- Plants tend to accumulate fluoride mostly in the root system
- Accumulation of F in plant tissues is dose-dependent with some exceptions
- F contamination of food crops can represents an actual health hazard in polluted areas
- F can alter chlorophyll levels, plant physiology and can induce oxidative stress
- Evidences of F affecting crop yields are often contradictory even at high F levels
Although a strong connection between the environmental fluoride contamination and the fluorosis disease is nowadays worldwide well documented, the knowledge on the fluoride contamination levels of cultivated crops at the basis of the human food-chain is limited and fragmented. Adopting a systematic approach, this study reviews the available literature concerning the impacts of soil and water fluoride pollution on the safety and productivity of food and feed crops at a global scale, with the aim to provide a comprehensive overview of the current state of the art. The analyses of literature highlighted that food and feed crops exposed to soil and water fluoride pollution may reach concentrations of fluoride potentially harmful to human health. Nevertheless, despite the efforts already made to assess the crop fluoride accumulation in contaminated areas of India and China, the present study brings to light the lack of knowledge still existing on this issue for some regions strongly affected by environmental fluoride contamination such as the East African Rift Valley. Concerning the impacts of fluoride on cultivated crops, many authors observed that fluoride can produce toxic effects on plants leading to oxidative stress, reduction in chlorophyll content, alterations in the levels of proline, betaine, soluble sugars, nitrogen and macro and micronutrients. However, the appearance of symptoms such as visible injuries, reduced root and shoot length and yield decline was not always observed, also at high levels of fluoride exposure, and in some cases, the biomass production was even stimulated by increasing fluoride doses.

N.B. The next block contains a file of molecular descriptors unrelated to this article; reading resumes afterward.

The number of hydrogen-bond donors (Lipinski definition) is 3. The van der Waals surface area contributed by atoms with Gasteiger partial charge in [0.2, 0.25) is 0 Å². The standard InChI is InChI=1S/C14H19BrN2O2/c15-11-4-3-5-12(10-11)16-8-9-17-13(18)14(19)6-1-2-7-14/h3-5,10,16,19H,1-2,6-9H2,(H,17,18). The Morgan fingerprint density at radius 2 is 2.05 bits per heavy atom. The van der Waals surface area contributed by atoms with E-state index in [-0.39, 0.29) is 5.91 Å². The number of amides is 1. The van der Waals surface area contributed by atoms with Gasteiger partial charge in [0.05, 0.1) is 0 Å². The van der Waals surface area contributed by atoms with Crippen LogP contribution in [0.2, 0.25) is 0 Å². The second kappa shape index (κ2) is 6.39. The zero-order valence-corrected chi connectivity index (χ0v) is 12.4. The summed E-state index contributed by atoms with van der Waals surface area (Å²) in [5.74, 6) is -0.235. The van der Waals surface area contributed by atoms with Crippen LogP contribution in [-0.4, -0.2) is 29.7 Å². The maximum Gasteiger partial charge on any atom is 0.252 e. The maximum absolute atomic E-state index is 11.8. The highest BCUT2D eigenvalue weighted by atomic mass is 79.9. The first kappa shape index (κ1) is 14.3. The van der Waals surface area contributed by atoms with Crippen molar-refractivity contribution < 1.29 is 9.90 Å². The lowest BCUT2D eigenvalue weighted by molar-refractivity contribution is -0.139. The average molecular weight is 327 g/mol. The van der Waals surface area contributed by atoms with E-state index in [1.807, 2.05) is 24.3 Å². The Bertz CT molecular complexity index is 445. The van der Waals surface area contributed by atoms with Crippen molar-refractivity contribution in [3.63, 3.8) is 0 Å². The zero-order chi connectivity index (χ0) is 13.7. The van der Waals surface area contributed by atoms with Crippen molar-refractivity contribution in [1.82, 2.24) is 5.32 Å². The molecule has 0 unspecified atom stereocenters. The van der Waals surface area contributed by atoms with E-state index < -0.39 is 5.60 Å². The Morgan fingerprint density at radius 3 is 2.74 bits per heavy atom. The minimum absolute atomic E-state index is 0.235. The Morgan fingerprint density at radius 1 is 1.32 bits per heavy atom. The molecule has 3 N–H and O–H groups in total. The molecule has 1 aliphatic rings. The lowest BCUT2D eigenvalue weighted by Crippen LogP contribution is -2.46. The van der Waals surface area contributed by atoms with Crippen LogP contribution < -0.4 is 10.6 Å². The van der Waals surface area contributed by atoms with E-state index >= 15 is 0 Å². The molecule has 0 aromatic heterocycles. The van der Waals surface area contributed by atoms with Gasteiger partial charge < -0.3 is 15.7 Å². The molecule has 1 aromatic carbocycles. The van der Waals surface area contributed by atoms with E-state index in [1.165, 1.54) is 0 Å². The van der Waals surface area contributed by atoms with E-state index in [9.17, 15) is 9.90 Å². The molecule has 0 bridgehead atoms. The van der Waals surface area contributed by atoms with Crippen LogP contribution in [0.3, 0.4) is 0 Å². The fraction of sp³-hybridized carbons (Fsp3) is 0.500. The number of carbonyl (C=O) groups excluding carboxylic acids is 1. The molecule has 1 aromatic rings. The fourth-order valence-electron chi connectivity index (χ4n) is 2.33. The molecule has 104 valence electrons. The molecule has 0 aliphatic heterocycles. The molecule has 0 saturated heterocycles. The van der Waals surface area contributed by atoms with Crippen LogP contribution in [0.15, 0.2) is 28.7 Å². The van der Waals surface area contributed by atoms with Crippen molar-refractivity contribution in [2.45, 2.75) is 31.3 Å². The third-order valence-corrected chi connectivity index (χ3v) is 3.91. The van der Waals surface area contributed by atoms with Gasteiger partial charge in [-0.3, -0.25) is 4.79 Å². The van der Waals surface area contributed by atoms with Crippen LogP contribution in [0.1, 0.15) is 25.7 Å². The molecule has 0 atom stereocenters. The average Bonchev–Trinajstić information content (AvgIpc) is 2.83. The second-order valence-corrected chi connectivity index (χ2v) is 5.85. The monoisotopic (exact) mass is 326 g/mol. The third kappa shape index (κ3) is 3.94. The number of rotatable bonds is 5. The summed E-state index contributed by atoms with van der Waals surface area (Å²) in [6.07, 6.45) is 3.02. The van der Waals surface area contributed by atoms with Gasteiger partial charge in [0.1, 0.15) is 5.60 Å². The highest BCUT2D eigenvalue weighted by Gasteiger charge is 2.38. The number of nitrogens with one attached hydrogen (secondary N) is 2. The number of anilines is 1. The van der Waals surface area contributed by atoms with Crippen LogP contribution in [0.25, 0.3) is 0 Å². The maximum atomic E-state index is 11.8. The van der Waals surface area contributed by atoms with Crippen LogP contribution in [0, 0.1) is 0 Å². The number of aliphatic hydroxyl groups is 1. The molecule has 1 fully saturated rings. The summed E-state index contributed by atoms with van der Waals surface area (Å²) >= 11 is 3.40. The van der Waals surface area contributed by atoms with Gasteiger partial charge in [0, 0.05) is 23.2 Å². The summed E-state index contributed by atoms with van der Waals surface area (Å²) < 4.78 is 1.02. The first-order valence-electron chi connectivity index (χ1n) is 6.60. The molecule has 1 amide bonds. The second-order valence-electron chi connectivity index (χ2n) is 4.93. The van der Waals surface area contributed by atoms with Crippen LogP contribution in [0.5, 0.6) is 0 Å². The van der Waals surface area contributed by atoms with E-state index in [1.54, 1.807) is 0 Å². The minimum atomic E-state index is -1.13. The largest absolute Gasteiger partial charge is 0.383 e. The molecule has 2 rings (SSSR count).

Pollution, Yield reduction, Oxidative stress, Risk assessment, Hazard index, Fluorosis
*Original abstract online at https://www.sciencedirect.com/science/article/abs/pii/S0048969721027212
Endemic Fluorosis in the Nellore District of South India.
About the month of April 1936 the district health officer, Nellore, Dr. Lakshminarayana, had his attention drawn by the health inspectors of Podili and Darsi ranges of the Nellore district to a disease characterized by a definite train of symptoms and which was very prevalent in the district. The most
[Relationship between fluoride exposure, orthopedic injuries and bone formation markers in patients with coal-burning fluorosis].
Chronic exposure to fluoride is a public health problem worldwide. We explored the relationship between fluoride exposure, orthopedic injuries and bone formation markers alkaline phosphatase (ALP), bone Gla protein (BGP) in participants with coal-burning fluorosis in Hehua Village (coal-burning fluorosis endemic area) in Zhijin County of Guizhou Province and Zhangguan
The impact of the hyperacid Ijen Crater Lake: risks of excess fluoride to human health.
The Asembagus irrigation area (East Java, Indonesia) receives a high input of fluoride (F) via surface water that partially originates from the hyperacid crater lake of the Ijen volcano. Endemic dental fluorosis among local residents has been ascribed to F in water wells. In this study, the total F intake
Fluorosis in horses drinking artifically fluoridated water